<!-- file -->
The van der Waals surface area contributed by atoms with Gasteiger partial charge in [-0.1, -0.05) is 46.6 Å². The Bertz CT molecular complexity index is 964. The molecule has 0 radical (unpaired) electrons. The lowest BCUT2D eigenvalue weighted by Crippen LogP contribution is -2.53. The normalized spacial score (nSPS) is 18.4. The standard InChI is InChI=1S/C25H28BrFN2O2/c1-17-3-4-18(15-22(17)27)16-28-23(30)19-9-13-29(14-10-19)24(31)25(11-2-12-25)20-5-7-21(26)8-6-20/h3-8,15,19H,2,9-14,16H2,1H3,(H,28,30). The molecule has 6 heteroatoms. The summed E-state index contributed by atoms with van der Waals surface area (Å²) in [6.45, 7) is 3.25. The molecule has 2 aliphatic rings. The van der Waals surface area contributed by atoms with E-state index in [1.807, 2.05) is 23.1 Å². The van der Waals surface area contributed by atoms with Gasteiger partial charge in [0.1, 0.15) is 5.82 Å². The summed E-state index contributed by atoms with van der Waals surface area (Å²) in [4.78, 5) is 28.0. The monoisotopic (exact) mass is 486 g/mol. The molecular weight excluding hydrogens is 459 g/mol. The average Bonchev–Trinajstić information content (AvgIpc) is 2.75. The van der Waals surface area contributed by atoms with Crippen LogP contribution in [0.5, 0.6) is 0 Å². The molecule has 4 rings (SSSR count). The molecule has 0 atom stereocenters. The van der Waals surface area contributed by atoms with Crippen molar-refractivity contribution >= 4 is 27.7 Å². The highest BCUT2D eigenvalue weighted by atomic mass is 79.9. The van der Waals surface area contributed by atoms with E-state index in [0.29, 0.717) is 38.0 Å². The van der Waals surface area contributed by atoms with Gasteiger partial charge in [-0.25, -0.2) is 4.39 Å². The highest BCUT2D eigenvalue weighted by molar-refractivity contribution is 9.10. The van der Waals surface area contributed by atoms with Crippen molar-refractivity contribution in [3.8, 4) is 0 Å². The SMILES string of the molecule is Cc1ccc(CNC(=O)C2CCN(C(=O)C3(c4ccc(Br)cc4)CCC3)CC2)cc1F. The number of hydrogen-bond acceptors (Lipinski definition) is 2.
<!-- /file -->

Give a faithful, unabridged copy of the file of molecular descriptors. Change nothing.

The van der Waals surface area contributed by atoms with Gasteiger partial charge in [-0.1, -0.05) is 46.6 Å². The Bertz CT molecular complexity index is 964. The molecule has 0 radical (unpaired) electrons. The lowest BCUT2D eigenvalue weighted by Crippen LogP contribution is -2.53. The normalized spacial score (nSPS) is 18.4. The standard InChI is InChI=1S/C25H28BrFN2O2/c1-17-3-4-18(15-22(17)27)16-28-23(30)19-9-13-29(14-10-19)24(31)25(11-2-12-25)20-5-7-21(26)8-6-20/h3-8,15,19H,2,9-14,16H2,1H3,(H,28,30). The molecule has 6 heteroatoms. The summed E-state index contributed by atoms with van der Waals surface area (Å²) in [6.45, 7) is 3.25. The molecule has 2 aliphatic rings. The van der Waals surface area contributed by atoms with E-state index in [1.807, 2.05) is 23.1 Å². The van der Waals surface area contributed by atoms with Gasteiger partial charge in [0.1, 0.15) is 5.82 Å². The summed E-state index contributed by atoms with van der Waals surface area (Å²) in [4.78, 5) is 28.0. The monoisotopic (exact) mass is 486 g/mol. The molecular weight excluding hydrogens is 459 g/mol. The average Bonchev–Trinajstić information content (AvgIpc) is 2.75. The van der Waals surface area contributed by atoms with Crippen LogP contribution in [0.5, 0.6) is 0 Å². The molecule has 4 rings (SSSR count). The molecule has 0 atom stereocenters. The van der Waals surface area contributed by atoms with Crippen molar-refractivity contribution >= 4 is 27.7 Å². The highest BCUT2D eigenvalue weighted by atomic mass is 79.9. The van der Waals surface area contributed by atoms with E-state index in [0.29, 0.717) is 38.0 Å². The van der Waals surface area contributed by atoms with Gasteiger partial charge in [-0.25, -0.2) is 4.39 Å². The highest BCUT2D eigenvalue weighted by molar-refractivity contribution is 9.10. The van der Waals surface area contributed by atoms with Crippen molar-refractivity contribution in [3.8, 4) is 0 Å². The SMILES string of the molecule is Cc1ccc(CNC(=O)C2CCN(C(=O)C3(c4ccc(Br)cc4)CCC3)CC2)cc1F. The number of hydrogen-bond acceptors (Lipinski definition) is 2.